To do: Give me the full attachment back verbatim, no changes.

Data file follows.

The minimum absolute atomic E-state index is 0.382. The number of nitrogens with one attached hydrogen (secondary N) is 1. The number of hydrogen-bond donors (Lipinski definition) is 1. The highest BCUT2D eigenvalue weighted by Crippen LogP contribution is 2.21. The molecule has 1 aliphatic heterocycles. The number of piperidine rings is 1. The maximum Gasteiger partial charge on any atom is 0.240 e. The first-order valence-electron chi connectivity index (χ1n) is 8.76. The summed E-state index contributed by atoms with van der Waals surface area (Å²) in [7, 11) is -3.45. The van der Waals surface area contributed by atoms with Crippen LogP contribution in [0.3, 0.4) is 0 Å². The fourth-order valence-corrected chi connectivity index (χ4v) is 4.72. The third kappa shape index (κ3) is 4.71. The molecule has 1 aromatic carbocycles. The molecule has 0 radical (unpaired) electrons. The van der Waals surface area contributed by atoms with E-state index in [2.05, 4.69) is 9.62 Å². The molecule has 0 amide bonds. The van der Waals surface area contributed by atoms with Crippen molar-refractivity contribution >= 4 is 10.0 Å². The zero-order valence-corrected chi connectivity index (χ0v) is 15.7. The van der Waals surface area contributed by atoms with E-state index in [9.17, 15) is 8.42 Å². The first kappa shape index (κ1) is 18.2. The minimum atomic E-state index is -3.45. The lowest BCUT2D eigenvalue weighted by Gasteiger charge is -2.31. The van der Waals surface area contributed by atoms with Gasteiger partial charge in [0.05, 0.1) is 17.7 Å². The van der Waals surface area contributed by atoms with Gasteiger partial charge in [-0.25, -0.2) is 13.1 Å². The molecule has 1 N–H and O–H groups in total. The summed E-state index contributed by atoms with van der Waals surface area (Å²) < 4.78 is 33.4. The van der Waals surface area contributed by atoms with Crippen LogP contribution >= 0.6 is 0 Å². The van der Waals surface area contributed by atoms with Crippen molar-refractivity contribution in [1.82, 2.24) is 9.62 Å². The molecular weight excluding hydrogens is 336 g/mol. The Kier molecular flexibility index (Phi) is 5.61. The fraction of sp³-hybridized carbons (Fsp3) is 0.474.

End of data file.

The minimum absolute atomic E-state index is 0.382. The number of nitrogens with one attached hydrogen (secondary N) is 1. The number of hydrogen-bond donors (Lipinski definition) is 1. The highest BCUT2D eigenvalue weighted by Crippen LogP contribution is 2.21. The molecule has 1 aliphatic heterocycles. The number of piperidine rings is 1. The maximum Gasteiger partial charge on any atom is 0.240 e. The first-order valence-electron chi connectivity index (χ1n) is 8.76. The summed E-state index contributed by atoms with van der Waals surface area (Å²) in [7, 11) is -3.45. The van der Waals surface area contributed by atoms with Crippen LogP contribution in [0.3, 0.4) is 0 Å². The fourth-order valence-corrected chi connectivity index (χ4v) is 4.72. The third kappa shape index (κ3) is 4.71. The molecule has 1 aromatic carbocycles. The molecule has 0 radical (unpaired) electrons. The van der Waals surface area contributed by atoms with E-state index in [2.05, 4.69) is 9.62 Å². The molecule has 0 amide bonds. The van der Waals surface area contributed by atoms with Crippen molar-refractivity contribution >= 4 is 10.0 Å². The zero-order valence-corrected chi connectivity index (χ0v) is 15.7. The van der Waals surface area contributed by atoms with E-state index in [9.17, 15) is 8.42 Å². The first kappa shape index (κ1) is 18.2. The minimum atomic E-state index is -3.45. The lowest BCUT2D eigenvalue weighted by Gasteiger charge is -2.31. The van der Waals surface area contributed by atoms with Gasteiger partial charge in [0.05, 0.1) is 17.7 Å². The van der Waals surface area contributed by atoms with Gasteiger partial charge in [-0.25, -0.2) is 13.1 Å². The molecule has 1 N–H and O–H groups in total. The summed E-state index contributed by atoms with van der Waals surface area (Å²) < 4.78 is 33.4. The van der Waals surface area contributed by atoms with Crippen LogP contribution >= 0.6 is 0 Å². The van der Waals surface area contributed by atoms with Crippen molar-refractivity contribution in [1.82, 2.24) is 9.62 Å². The molecular weight excluding hydrogens is 336 g/mol. The Kier molecular flexibility index (Phi) is 5.61. The fraction of sp³-hybridized carbons (Fsp3) is 0.474.